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  • Valve's Gabe Newell on Becoming a Game Developer

    - staff

  •  GN: My big break came from the support and encouragement of people already in the industry.

    DP: Tell us about the first time you felt star-struck when meeting a leading game developer (and no, we won't tell Mr. Miyamoto your real name). Do you even realize that some people will get butterflies in their stomach when first meeting you?

    Meeting Mr. Miyamoto was very cool, but the first time I was star-struck was when I realized the person who was asking such thoughtful questions during my Half-Life presentation was Warren Spector.

    Without using terms like "indentured servant" or "voluntary servitude," please describe your ideal protégé.

    GN: I don't want a protégé -- I want a colleague. There are three questions we ask ourselves when making hiring decisions that are relevant to this.

    1) Would I work for this candidate?
    2) What would I learn from this candidate?

    3) How would I feel if this person went to work at a competitor?

    These questions are actually more invariant with respect to experience than you would think, and are often very clarifying.

    DP: Let's say I was interviewing with you tomorrow. Short of showing up drunk and naked, what could I say or do to completely ruin my shot? And what could I do to totally win your heart?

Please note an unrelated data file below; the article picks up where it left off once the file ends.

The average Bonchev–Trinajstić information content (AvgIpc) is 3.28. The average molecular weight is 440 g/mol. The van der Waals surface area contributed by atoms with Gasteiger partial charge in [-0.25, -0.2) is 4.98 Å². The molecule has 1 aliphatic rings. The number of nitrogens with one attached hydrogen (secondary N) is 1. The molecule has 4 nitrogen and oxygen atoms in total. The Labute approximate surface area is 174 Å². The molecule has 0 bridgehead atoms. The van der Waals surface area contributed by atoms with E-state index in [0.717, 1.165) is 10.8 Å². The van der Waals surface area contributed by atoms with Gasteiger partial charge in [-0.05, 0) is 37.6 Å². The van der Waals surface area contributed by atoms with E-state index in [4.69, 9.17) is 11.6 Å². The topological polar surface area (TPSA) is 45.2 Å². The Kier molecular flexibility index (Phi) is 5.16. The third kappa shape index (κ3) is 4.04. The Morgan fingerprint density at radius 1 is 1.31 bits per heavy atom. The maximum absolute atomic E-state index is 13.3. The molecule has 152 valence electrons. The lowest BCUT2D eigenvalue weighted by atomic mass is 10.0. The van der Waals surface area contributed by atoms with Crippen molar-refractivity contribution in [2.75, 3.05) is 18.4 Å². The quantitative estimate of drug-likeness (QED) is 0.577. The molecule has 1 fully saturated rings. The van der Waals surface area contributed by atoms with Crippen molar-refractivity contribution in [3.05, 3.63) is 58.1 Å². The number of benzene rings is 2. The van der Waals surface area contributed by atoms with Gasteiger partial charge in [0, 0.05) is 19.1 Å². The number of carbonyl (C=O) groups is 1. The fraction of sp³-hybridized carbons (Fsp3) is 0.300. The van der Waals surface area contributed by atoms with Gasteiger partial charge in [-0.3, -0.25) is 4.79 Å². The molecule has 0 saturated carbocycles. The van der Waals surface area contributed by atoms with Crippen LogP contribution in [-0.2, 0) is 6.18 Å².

GN: For us, having clear ideas about customers and how you make decisions, having demonstrated excellence in a specific domain, and understanding how to work collaboratively in a non-hierarchical environment are the keys.

    Let's look several years into the future for a moment. Should I even bother learning today's skills? Surely they'll have completely changed by the time I get out of college? What kinds of jobs are absolutely 'rock-solid', and will undoubtedly still be around five to 10 years from now? And what new jobs do you think might exist that nobody has quite pinned down just yet?

    Specialization and hierarchy are the norms in film production, and are antithetical to what needs to happen in the games industry. The reason for that distinction is that the game industry is more focused on invention than on repeatability/measurability. Programmers that can draw are going to be in much better shape than an animator specializing in putting talking mouths on cats. The solutions of tomorrow are not going to fall into the production or organizational categories of today.

    How much stock do you put in the emerging game design programs at universities? Does it matter more to you that an interviewee knows the history of and theory behind the third-person action MMO/puzzle platformer hybrid, or is all about the demo he/she shows up with?

    GN: It varies tremendously from program to program. Some are really good, and we have people step out of, say, Digipen directly into key roles on shipping games. Others are completely broken.

    DP: Okay, just imagine three companies make me an offer (a guy has gotta dream!). They're all kinda low-end jobs, and I need to move 3,000 miles to take any of them. How do I pick the right team? What would you look for?

    GN: The quality of the people you would be working with on a daily basis would be the best criterion to use to make that decision.

    DP: Finally, there are a ton of game development colleges around the world now. Imagine you had to start again, and have all the choices I have -- how would you pick? And how would you convince your mother to get out her checkbook?

    GN: Ask people who graduated from the program. Tell your mom it's either Digipen or Rennaissance French poetry.


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